Author Topic: WHR HP G300N Wireless Bridge Configuration with latest professional build  (Read 22057 times)

nchall

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Still doesn't work.  Won't connect to another DD-WRT running router over mixed G/N network.  What driver are you using in these builds?  How can you release a product or firmware that doesn't provide the most basic advertised functionality?  And on a side note, why is the release date on the support website still listing June, when the latest professional build was released only recently.  Sloppy!


drmemory

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Re: WHR HP G300N Wireless Bridge Configuration with latest professional build
« Reply #1 on: September 29, 2010, 01:12:20 pm »

WHR-HP-G300NHs connect to identical chipsets for WDS, as in, another WHR-HP-G300NH. chipsets with only G will have a different chipset and are not compatible for the WDS feature.


nchall

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Re: WHR HP G300N Wireless Bridge Configuration with latest professional build
« Reply #2 on: September 30, 2010, 12:25:17 pm »

Not talking about WDS, talking about wireless bridge.  Both routers are Broadcom chipset, and are wireless N.  This is a serious problem. You all maintain that DD-WRT is supported, but in the real world only limited functionality is possible.  Either get it working, or stop inducing people to buy a product with fraudulent claims.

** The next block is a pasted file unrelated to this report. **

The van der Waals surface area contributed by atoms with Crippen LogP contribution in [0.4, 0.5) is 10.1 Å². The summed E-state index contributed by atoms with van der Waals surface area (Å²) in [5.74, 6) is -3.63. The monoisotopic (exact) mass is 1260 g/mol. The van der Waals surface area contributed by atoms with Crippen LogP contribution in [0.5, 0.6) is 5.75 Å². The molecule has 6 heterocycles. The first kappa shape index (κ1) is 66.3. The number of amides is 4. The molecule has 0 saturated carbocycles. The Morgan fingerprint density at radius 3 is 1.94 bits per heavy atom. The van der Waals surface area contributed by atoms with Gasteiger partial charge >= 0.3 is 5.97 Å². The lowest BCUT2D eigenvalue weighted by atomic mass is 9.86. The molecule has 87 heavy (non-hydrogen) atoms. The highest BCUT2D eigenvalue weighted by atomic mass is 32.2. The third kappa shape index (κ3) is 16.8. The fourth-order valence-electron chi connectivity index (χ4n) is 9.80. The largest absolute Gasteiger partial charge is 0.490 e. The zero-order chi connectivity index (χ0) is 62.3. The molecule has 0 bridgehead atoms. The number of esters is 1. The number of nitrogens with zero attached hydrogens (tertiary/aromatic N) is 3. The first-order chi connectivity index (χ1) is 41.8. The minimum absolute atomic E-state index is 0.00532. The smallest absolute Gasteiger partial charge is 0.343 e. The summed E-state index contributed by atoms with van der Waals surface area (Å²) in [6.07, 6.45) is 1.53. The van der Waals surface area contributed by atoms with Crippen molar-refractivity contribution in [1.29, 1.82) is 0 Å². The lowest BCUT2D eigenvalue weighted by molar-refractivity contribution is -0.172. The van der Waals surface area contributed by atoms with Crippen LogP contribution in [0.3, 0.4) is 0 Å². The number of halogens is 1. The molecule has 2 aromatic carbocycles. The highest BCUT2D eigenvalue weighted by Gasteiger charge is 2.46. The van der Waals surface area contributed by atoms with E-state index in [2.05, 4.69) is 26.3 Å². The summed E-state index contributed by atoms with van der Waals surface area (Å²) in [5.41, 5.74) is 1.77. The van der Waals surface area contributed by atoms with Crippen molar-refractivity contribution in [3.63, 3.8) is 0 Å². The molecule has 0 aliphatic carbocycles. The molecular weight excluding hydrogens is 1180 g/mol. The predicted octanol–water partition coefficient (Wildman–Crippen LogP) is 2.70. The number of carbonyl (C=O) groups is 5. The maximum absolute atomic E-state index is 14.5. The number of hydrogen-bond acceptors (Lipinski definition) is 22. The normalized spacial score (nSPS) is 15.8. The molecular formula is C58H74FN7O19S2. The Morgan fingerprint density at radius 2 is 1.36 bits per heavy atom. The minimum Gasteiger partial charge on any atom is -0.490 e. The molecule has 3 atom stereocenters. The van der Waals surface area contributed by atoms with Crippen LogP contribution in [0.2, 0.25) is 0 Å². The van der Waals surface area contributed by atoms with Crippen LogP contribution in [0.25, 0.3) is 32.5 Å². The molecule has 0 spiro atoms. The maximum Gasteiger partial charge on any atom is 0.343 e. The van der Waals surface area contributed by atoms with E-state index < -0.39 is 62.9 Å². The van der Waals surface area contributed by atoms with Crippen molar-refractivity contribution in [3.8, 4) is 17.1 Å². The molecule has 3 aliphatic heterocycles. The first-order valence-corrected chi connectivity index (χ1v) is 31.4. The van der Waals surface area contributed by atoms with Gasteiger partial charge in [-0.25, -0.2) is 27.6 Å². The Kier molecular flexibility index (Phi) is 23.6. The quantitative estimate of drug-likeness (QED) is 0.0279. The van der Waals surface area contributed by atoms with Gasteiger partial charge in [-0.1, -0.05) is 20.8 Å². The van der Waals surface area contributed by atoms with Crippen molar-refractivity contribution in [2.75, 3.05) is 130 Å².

geas_sama

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nchall, I'm having what sounds like the same problem. I'm trying to bridge two WHR-HP-G300N and having no success. Both are running DD-WRT v24SP2-EU-US (08/19/10) std
(SVN revision 14998)
(though I did have trouble flashing the secondary router) and my primary lists the secondary as a wireless client.

 

Primary: WHR-HP-G300N
SSID: UberWAN (don't judge me, lol)

WPA2 Personal TKIP + AES

AP Mode, Channel 9

 

Secondary: WHR-HP-G300N

SSID: UberWAN

WPA2 Personal TKIP+AES

Client Bridge Mode, Channel 9

Gateway set to Primary router's IP

 

I've tried running a virtual interface and not on the secondary, neither works. If there's anything else I can try, I'm at my wit's end.


drmemory

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First, try reflashing the FW on that second AP, in case the first flash was not 100%.

 

Then,try setting up in the simplest bridging manner first, without security, just to verify the WDS/wireless bridge between the two WHRs is working. If working, add security next and reverify connectivity.

 

UberWAN - cool name!


geas_sama